There are regular reports of miners being trapped underground, which only underlines the importance of regularly testing the shaft’s structural integrity and avoiding the most hazardous locations. On site, the height and instability of some stockpiles bring a risk of collapse, yet mobile scanning allows them to be managed remotely and safely.

Globally, the move towards renewable energy looks set to drive up demand for the minerals used in solar panels, batteries and other equipment, and Africa’s rich deposits mean it is well-placed to benefit from this. Continued investment in mining could transform the fortunes of nations, developing skills, creating jobs and building strong economies.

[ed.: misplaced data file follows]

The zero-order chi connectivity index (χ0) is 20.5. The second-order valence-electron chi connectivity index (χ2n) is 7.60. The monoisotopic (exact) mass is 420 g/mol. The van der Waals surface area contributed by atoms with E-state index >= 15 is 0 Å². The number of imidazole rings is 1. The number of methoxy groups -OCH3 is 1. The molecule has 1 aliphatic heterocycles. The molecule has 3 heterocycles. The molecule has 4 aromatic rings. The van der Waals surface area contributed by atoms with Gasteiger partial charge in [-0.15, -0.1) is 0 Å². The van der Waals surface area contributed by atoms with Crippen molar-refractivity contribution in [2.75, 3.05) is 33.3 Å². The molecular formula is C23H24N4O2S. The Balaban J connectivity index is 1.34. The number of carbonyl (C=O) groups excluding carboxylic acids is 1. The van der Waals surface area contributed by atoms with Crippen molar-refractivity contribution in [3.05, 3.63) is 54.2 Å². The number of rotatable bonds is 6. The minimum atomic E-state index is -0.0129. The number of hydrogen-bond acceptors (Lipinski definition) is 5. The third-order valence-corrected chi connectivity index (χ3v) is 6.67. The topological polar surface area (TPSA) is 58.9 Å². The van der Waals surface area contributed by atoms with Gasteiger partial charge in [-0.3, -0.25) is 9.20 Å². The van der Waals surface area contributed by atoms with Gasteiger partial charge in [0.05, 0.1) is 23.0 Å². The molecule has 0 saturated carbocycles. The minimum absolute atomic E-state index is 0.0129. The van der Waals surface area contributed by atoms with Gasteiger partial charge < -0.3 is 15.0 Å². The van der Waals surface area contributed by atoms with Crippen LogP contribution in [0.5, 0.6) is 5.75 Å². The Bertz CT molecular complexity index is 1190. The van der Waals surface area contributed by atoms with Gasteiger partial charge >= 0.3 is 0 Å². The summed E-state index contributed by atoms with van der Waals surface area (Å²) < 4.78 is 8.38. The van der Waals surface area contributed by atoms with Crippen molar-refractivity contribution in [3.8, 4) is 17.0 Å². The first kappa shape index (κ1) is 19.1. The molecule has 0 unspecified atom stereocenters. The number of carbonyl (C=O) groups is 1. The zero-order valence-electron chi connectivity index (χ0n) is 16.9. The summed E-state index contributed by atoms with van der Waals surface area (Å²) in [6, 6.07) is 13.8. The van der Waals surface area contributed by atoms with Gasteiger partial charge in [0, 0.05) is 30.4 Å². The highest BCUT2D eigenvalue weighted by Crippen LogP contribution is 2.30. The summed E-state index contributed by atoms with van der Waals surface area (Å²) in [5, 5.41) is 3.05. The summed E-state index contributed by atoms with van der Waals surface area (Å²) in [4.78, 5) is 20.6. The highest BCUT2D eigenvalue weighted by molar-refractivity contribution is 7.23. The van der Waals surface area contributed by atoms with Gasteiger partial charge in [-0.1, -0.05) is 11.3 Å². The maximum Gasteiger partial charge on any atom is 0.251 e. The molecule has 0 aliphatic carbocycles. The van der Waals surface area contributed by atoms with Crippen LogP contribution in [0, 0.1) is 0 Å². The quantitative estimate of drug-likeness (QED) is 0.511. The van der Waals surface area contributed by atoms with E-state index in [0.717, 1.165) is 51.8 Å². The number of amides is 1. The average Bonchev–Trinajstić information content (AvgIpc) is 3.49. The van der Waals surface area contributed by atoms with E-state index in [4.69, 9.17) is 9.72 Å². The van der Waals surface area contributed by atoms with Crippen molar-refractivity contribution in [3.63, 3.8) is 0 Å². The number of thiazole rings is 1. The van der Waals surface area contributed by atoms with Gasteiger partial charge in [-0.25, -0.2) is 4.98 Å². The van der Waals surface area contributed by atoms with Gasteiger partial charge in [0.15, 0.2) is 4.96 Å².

At the same time, it is important to bear in mind that African mining is competing on the world stage, against regions such as South America, Russia and Australia. But, as we have seen, technology is helping to democratise the industry, breaking down barriers to entry and allowing more firms to operate safely, efficiently and productively. As long as companies leverage the right tools, they should be well-placed to take market share from their international rivals now and in the future.